As an employer it is your legal responsibility to ensure you
are not discriminating during the recruitment process and that your decision to
hire someone is based solely on their ability to do the job, how they will
contribute to the organisation and their potential for development. You should
ensure that you are treating applicants fairly at all stages of the recruitment
process. It is important that you make the process clear to applicants and that
adjustments can be made to accommodate disabilities.
For shortlisting candidates you could consider using
Artificial Intelligence technology, which can avoid the unconscious bias that
humans can experience. You should ensure that any technology you employ has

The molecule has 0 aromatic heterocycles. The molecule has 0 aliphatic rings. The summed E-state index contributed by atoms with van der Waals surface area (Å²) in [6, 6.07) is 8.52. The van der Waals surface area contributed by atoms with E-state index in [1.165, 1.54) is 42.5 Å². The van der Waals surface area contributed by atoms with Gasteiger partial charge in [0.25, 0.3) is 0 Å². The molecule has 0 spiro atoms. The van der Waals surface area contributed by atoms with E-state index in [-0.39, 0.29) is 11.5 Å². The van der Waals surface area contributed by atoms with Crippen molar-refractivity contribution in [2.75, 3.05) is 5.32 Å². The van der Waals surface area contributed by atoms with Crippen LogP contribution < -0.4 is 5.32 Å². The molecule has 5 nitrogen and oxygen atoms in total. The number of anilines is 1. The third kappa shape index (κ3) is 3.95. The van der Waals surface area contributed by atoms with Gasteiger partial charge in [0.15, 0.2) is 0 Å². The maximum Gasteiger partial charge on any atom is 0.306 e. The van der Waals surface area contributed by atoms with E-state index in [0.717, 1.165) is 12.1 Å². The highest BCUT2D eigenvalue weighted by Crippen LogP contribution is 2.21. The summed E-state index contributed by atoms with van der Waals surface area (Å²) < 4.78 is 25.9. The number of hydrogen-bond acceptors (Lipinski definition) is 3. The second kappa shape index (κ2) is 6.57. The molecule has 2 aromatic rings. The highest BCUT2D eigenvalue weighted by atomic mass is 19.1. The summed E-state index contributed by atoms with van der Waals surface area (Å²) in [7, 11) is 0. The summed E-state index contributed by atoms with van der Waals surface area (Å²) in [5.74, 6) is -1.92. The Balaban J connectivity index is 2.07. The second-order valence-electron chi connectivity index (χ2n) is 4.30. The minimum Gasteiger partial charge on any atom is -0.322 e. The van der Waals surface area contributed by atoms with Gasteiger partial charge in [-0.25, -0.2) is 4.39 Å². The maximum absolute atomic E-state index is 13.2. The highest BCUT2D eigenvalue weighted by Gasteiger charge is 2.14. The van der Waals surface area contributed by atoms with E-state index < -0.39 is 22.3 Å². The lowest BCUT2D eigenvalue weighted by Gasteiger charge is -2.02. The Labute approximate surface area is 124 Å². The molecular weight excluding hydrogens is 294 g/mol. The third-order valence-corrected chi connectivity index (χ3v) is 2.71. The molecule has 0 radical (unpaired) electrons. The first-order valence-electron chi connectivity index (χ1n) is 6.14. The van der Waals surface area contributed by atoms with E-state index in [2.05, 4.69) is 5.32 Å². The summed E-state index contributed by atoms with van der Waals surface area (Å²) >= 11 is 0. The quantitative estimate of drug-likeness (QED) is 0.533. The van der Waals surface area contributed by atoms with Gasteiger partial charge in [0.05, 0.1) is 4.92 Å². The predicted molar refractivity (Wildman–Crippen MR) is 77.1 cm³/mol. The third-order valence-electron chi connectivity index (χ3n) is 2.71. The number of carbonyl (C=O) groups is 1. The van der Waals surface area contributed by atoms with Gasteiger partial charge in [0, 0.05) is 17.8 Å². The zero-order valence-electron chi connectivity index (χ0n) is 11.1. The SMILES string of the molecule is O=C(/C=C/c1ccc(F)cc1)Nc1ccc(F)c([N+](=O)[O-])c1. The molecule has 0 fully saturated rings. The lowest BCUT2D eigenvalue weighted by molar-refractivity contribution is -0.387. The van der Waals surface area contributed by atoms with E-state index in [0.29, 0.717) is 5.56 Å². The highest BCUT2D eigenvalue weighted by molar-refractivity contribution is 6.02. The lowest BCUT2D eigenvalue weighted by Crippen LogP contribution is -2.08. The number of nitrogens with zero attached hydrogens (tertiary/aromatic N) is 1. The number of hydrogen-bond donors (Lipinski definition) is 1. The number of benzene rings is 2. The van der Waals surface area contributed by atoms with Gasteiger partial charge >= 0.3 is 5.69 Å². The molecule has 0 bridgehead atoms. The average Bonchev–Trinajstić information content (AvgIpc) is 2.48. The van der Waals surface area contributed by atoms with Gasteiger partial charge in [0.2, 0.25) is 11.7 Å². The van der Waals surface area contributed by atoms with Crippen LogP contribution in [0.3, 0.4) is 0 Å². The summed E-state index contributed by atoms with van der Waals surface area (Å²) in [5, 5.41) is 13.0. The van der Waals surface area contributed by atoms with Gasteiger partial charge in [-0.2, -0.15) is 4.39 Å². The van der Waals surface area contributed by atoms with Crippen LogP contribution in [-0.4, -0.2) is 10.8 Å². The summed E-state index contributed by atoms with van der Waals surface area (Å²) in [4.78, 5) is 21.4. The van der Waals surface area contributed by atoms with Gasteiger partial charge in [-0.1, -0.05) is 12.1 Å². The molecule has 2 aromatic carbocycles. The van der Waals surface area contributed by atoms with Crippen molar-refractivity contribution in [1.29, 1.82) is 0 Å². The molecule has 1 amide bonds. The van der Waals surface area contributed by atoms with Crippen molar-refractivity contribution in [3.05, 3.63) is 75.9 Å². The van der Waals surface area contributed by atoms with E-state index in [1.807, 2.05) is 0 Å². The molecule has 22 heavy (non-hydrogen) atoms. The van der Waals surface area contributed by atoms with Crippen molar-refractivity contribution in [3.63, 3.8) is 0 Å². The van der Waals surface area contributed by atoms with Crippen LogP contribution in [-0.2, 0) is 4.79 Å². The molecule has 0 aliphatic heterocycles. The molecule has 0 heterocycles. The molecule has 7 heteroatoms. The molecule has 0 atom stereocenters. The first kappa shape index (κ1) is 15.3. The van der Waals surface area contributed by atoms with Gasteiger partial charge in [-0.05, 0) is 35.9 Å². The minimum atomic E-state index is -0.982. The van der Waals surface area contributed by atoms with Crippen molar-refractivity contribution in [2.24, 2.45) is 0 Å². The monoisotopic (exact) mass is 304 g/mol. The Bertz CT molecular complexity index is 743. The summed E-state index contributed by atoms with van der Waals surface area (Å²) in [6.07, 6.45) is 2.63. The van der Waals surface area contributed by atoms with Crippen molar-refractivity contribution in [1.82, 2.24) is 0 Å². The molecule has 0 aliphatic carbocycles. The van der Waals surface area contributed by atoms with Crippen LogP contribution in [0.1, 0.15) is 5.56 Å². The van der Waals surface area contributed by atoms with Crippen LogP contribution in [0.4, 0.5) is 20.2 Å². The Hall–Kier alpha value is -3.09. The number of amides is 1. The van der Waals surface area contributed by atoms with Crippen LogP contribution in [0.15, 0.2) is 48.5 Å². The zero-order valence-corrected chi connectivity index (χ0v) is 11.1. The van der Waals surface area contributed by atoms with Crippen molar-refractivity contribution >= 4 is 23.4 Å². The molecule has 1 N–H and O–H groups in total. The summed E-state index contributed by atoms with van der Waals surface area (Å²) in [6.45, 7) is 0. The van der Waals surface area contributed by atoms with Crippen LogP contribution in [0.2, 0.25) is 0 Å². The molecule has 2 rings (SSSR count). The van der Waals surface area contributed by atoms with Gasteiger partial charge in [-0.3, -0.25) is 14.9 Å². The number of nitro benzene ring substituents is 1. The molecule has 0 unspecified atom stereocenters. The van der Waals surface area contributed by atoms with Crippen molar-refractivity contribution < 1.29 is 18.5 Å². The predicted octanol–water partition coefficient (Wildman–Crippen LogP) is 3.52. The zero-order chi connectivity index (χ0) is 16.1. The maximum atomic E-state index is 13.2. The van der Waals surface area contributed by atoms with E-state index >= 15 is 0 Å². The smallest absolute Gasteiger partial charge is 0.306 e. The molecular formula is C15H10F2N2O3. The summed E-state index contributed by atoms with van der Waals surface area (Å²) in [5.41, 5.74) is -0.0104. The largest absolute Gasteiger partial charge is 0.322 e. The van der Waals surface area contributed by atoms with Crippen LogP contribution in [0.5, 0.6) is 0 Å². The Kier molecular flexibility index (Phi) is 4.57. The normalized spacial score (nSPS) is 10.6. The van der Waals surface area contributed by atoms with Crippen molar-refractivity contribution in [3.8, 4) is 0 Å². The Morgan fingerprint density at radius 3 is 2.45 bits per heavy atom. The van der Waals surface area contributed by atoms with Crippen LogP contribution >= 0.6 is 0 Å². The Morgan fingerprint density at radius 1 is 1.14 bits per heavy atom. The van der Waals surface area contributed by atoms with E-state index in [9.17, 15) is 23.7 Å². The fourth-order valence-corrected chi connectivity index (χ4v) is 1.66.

been tested thoroughly and provides a good experience for candidates.
Interviewing candidates is an area which is particularly
prone to bias, some of the issues to look out for are:
- Asking candidates questions which are designed
to confirm initial impressions gained before interview
- Thinking stereotypes are true, such as assumed
characteristics about sex, race, disability, marital status or criminal record.
- Applying the ‘Horns and Halos’ effect, just
because a candidate rates badly in one area this judgement should not be
replicated across all areas of the assessment.
- Comparing candidates to earlier applicants
throughout the interview process
- Preferring candidates who are ‘similar to me’ in
areas such as background, career history or attitudes
- Making decisions based on whether you ‘like’ the
I would advise committing to a set of interview questions
which are directly related to the performance of the role and that you use
consistently for every applicant. However, you also need to ensure that the
interview feels natural and balanced and that the applicant has the opportunity
to ask questions.
Filled Under: Recruiting Posted on: 15th April 2021